Philosophy is really homesickness.

She got very tired, so tired that even her toys could no longer amuse her. You would wonder at that if I had time to describe to you one half of the toys she had. But then, you wouldn't have the toys themselves, and that makes all the difference: you can't get tired of a thing before you have it.

That which is in a man, not that which lies beyond his vision is the main factor in what is about to befall him: the operation upon him is the event.

The former are content to have the light cast upon their way: the latter will have it in their eyes and cannot; if they had, it would blind them. For them to know more would be their worse condemnation. They are not fit to know more, more shall not be given them yet…. “You choose the dark; you shall stay in the dark till the terrors that dwell in the dark affray you, and cause you to cry out.” God puts a seal upon the will of man; that seal is either His great punishment or His mighty favor: “Ye love the darkness, abide in the darkness”: “O woman great is thy faith: be it done unto thee even as thou wilt!”

The necessary unlikeness between the creator and the created holds within it the equally necessary likeness of the thing made to him who makes it, and so of the work of the made to the work of the maker... The imagination of man is made in the image of the imagination of God.

The trees bathed their great heads in the waves of the morning, while their roots were planted deep in gloom; save where on the borders of the sunshine broke against their stems, or swept in long streams through their avenues, washing with brighter hue all the leaves over which it flowed; revealing the rich brown of the decayed leaves and fallen pine-cones, and the delicate greens of the long grasses and tiny forests of moss that covered the channel over which it passed in the motionless rivers of light.

There is a communion with God that asks for nothing, yet asks for everything... He who seeks the Father more than anything He can give, is likely to have what he asks, for he is not likely to ask amiss.

They are not the best students who are most dependent on books. What can be got out of them is at best only material; a man must build his house for himself.

Thy will be done. I yield up everything. 'The life is more than meat' -- then more than health; tThe body more than raiment' -- then more than wealth; the hairs I made not, thou art numbering. Thou art my life--I the brook, thou the spring. Because thine eyes are open, I can see; because thou art thyself, 'tis therefore I am me.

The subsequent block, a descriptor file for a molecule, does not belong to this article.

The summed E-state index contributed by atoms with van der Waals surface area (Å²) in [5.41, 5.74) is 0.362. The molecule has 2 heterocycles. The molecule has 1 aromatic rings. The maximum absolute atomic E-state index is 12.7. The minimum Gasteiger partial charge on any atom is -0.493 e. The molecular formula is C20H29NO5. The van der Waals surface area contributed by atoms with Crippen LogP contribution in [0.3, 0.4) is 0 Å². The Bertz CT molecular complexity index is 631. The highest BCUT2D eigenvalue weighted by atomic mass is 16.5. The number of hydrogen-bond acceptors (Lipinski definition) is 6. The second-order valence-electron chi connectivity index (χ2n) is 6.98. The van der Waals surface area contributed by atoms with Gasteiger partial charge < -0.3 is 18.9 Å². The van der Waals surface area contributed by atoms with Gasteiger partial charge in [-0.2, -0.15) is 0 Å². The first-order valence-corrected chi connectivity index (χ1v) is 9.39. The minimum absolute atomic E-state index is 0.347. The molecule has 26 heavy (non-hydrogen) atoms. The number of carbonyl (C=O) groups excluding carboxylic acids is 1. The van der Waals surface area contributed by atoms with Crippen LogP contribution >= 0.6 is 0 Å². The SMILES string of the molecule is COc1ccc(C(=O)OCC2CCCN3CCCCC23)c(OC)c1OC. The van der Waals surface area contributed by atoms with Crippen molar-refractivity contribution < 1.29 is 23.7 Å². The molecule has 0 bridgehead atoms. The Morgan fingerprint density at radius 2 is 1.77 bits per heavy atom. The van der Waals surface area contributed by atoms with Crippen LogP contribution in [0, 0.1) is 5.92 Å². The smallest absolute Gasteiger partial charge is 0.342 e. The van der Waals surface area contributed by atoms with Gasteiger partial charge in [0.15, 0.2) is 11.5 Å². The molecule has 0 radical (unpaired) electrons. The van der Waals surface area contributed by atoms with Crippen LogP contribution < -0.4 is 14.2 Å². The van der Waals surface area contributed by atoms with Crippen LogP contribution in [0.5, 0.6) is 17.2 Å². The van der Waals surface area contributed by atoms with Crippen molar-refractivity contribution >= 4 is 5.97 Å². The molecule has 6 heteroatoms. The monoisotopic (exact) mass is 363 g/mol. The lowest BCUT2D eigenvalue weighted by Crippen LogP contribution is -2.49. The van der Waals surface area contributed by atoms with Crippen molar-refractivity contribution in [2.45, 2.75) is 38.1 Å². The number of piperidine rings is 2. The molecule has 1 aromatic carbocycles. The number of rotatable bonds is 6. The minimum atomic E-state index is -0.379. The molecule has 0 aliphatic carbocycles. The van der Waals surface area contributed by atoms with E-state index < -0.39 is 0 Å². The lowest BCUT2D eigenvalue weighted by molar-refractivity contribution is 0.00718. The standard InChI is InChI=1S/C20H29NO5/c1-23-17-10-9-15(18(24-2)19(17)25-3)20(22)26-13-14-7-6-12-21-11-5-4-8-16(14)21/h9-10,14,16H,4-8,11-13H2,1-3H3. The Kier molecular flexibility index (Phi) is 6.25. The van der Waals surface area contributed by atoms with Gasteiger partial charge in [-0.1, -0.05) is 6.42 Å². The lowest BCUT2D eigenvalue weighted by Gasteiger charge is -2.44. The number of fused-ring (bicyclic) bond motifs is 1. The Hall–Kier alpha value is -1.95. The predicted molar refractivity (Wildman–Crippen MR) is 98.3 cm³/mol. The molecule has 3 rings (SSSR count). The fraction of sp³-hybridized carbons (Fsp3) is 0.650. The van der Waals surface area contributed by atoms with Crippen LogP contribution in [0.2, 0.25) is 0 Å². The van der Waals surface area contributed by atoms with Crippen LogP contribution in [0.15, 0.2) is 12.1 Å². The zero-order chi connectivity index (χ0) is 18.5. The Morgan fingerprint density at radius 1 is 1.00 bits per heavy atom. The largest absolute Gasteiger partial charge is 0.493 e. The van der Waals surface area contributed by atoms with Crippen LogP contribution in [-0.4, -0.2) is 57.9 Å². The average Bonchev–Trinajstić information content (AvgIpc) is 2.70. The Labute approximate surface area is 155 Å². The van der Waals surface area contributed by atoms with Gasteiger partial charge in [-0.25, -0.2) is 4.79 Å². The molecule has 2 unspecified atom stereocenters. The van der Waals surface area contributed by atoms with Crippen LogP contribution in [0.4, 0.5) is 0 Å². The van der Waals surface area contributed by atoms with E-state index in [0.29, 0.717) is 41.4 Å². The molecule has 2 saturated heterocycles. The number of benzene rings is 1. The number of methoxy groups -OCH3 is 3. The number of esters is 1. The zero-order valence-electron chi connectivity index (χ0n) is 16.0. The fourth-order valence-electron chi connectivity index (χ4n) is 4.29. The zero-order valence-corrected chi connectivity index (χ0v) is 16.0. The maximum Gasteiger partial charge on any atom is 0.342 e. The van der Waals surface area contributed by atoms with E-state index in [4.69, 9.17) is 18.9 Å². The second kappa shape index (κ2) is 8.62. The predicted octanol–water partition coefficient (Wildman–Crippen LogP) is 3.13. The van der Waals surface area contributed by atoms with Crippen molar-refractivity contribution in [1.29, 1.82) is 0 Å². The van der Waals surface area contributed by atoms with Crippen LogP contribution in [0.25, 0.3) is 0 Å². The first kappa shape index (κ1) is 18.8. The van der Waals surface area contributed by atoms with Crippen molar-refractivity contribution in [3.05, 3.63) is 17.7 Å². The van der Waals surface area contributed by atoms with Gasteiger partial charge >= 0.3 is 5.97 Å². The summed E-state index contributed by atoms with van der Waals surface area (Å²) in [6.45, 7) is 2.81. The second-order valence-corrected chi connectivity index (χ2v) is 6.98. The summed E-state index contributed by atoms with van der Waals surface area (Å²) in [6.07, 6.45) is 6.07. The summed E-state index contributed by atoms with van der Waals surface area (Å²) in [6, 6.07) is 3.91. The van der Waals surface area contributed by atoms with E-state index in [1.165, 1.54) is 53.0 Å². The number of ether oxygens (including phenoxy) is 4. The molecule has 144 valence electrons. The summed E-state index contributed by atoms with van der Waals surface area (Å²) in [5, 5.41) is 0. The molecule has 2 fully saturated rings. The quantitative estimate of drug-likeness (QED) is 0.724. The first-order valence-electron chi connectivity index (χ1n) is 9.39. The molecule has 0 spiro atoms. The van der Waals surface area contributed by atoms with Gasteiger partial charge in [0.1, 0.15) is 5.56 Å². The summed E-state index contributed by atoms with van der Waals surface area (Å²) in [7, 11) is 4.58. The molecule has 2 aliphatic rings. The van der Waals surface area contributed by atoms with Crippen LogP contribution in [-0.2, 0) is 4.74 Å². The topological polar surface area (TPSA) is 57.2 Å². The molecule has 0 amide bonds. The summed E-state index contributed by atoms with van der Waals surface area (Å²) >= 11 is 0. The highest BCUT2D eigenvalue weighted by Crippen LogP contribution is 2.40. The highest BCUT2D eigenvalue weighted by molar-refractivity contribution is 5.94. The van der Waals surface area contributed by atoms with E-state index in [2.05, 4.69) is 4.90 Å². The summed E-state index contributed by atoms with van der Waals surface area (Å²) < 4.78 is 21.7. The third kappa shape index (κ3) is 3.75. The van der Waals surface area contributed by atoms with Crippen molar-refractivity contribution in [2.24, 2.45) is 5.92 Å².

It may seem strange that one with whom I had held so little communion should have so engrossed my thoughts, but benefits conferred awaken love in some minds, as surely as benefits received in others.

Let us understand very plainly, that a being whose essence was only power would be such a negation of the divine that no righteous worship could be offered him.

Men who would rather receive salvation from God than God their salvation.

Not one of the family had ever cared for it on the ground of its old-fashionedness; its preservation was owing merely to the fact that their gardener was blessed with a wholesome stupidity rendering him incapable of unlearning what his father, who had been gardener there before him, had had marvelous difficulty in teaching him. We do not half appreciate the benefits to the race that spring from honest dullness. The clever people are the ruin of everything.

One day [the prince] lost sight of his retinue in a great forest. These forests are very useful in delivering princes from their courtiers, like a sieve that keeps back the bran. Then the princes get away to follow their fortunes. In this they have the advantage of the princesses, who are forced to marry before they have had a bit of fun. I wish our princesses got lost in a forest sometimes.

Primarily, God is not bound to punish sin; he is bound to destroy sin. The only vengeance worth having on sin is to make the sinner himself its executioner.

Author Picture
First Name
George
Last Name
MacDonald
Birth Date
1824
Death Date
1905
Bio

Scottish Author, Poet and Minister known for his fairy tales and fantasy works